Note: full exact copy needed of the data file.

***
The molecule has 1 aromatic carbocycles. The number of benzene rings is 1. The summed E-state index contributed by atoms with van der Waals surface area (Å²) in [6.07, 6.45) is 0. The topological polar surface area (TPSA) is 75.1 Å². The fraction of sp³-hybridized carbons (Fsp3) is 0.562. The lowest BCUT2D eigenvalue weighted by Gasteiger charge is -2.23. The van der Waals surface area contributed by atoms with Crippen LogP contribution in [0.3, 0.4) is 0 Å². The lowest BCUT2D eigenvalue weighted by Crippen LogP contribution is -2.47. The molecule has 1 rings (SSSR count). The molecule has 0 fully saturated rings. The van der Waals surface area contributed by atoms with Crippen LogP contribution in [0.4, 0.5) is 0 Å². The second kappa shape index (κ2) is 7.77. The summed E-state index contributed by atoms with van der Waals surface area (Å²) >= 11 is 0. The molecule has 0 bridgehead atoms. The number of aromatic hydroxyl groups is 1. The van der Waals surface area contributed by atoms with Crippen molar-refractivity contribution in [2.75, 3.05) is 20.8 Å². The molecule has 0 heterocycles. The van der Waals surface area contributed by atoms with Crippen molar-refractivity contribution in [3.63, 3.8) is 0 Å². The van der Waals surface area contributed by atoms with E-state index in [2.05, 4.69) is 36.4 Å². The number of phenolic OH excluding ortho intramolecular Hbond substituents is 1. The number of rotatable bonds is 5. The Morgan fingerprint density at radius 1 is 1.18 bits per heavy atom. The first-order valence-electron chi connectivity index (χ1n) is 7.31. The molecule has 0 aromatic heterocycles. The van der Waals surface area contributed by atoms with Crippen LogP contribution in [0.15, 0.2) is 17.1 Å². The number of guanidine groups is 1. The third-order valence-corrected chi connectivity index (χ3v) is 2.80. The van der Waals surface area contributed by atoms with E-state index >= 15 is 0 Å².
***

The molecule has 1 aromatic carbocycles. The number of benzene rings is 1. The summed E-state index contributed by atoms with van der Waals surface area (Å²) in [6.07, 6.45) is 0. The topological polar surface area (TPSA) is 75.1 Å². The fraction of sp³-hybridized carbons (Fsp3) is 0.562. The lowest BCUT2D eigenvalue weighted by Gasteiger charge is -2.23. The van der Waals surface area contributed by atoms with Crippen LogP contribution in [0.3, 0.4) is 0 Å². The lowest BCUT2D eigenvalue weighted by Crippen LogP contribution is -2.47. The molecule has 1 rings (SSSR count). The molecule has 0 fully saturated rings. The van der Waals surface area contributed by atoms with Crippen LogP contribution in [0.4, 0.5) is 0 Å². The second kappa shape index (κ2) is 7.77. The summed E-state index contributed by atoms with van der Waals surface area (Å²) >= 11 is 0. The molecule has 0 bridgehead atoms. The number of aromatic hydroxyl groups is 1. The van der Waals surface area contributed by atoms with Crippen molar-refractivity contribution in [2.75, 3.05) is 20.8 Å². The molecule has 0 heterocycles. The van der Waals surface area contributed by atoms with Crippen molar-refractivity contribution in [3.63, 3.8) is 0 Å². The van der Waals surface area contributed by atoms with E-state index in [2.05, 4.69) is 36.4 Å². The number of phenolic OH excluding ortho intramolecular Hbond substituents is 1. The number of rotatable bonds is 5. The Morgan fingerprint density at radius 1 is 1.18 bits per heavy atom. The first-order valence-electron chi connectivity index (χ1n) is 7.31. The molecule has 0 aromatic heterocycles. The van der Waals surface area contributed by atoms with Crippen LogP contribution in [0.15, 0.2) is 17.1 Å². The number of guanidine groups is 1. The third-order valence-corrected chi connectivity index (χ3v) is 2.80. The van der Waals surface area contributed by atoms with E-state index >= 15 is 0 Å².